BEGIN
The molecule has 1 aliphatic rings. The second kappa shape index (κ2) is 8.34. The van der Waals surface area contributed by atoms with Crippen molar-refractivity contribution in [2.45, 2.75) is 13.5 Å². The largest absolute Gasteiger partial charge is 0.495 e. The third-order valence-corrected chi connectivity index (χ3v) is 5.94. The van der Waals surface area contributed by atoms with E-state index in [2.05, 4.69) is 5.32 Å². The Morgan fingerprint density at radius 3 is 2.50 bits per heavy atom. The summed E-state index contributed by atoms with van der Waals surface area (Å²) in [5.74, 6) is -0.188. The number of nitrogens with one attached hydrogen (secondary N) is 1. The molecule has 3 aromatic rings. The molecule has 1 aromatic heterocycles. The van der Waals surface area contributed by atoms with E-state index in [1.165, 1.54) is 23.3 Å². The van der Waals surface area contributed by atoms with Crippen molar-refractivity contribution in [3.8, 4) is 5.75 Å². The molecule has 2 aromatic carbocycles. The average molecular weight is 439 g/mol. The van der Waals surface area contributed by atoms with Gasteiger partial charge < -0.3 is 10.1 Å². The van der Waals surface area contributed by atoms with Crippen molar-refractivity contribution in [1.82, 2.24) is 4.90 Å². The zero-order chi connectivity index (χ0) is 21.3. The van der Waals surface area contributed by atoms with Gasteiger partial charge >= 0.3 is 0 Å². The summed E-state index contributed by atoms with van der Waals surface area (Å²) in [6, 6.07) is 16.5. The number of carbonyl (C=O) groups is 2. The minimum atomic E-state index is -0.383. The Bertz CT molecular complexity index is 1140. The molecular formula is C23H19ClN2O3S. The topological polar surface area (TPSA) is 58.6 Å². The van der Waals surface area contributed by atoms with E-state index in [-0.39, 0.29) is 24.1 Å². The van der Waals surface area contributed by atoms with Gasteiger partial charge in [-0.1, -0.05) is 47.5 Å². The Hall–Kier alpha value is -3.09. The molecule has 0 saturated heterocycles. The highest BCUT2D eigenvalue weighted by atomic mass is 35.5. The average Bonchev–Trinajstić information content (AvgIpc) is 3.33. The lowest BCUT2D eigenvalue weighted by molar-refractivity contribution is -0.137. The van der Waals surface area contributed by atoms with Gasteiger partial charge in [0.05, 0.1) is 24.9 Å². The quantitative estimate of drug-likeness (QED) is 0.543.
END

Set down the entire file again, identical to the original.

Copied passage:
The molecule has 1 aliphatic rings. The second kappa shape index (κ2) is 8.34. The van der Waals surface area contributed by atoms with Crippen molar-refractivity contribution in [2.45, 2.75) is 13.5 Å². The largest absolute Gasteiger partial charge is 0.495 e. The third-order valence-corrected chi connectivity index (χ3v) is 5.94. The van der Waals surface area contributed by atoms with E-state index in [2.05, 4.69) is 5.32 Å². The Morgan fingerprint density at radius 3 is 2.50 bits per heavy atom. The summed E-state index contributed by atoms with van der Waals surface area (Å²) in [5.74, 6) is -0.188. The number of nitrogens with one attached hydrogen (secondary N) is 1. The molecule has 3 aromatic rings. The molecule has 1 aromatic heterocycles. The van der Waals surface area contributed by atoms with E-state index in [1.165, 1.54) is 23.3 Å². The van der Waals surface area contributed by atoms with Crippen molar-refractivity contribution in [3.8, 4) is 5.75 Å². The molecule has 2 aromatic carbocycles. The average molecular weight is 439 g/mol. The van der Waals surface area contributed by atoms with Gasteiger partial charge < -0.3 is 10.1 Å². The van der Waals surface area contributed by atoms with Crippen molar-refractivity contribution in [1.82, 2.24) is 4.90 Å². The zero-order chi connectivity index (χ0) is 21.3. The van der Waals surface area contributed by atoms with Gasteiger partial charge >= 0.3 is 0 Å². The summed E-state index contributed by atoms with van der Waals surface area (Å²) in [6, 6.07) is 16.5. The number of carbonyl (C=O) groups is 2. The minimum atomic E-state index is -0.383. The Bertz CT molecular complexity index is 1140. The molecular formula is C23H19ClN2O3S. The topological polar surface area (TPSA) is 58.6 Å². The van der Waals surface area contributed by atoms with E-state index in [-0.39, 0.29) is 24.1 Å². The van der Waals surface area contributed by atoms with Gasteiger partial charge in [-0.1, -0.05) is 47.5 Å². The Hall–Kier alpha value is -3.09. The molecule has 0 saturated heterocycles. The highest BCUT2D eigenvalue weighted by atomic mass is 35.5. The average Bonchev–Trinajstić information content (AvgIpc) is 3.33. The lowest BCUT2D eigenvalue weighted by molar-refractivity contribution is -0.137. The van der Waals surface area contributed by atoms with Gasteiger partial charge in [0.05, 0.1) is 24.9 Å². The quantitative estimate of drug-likeness (QED) is 0.543.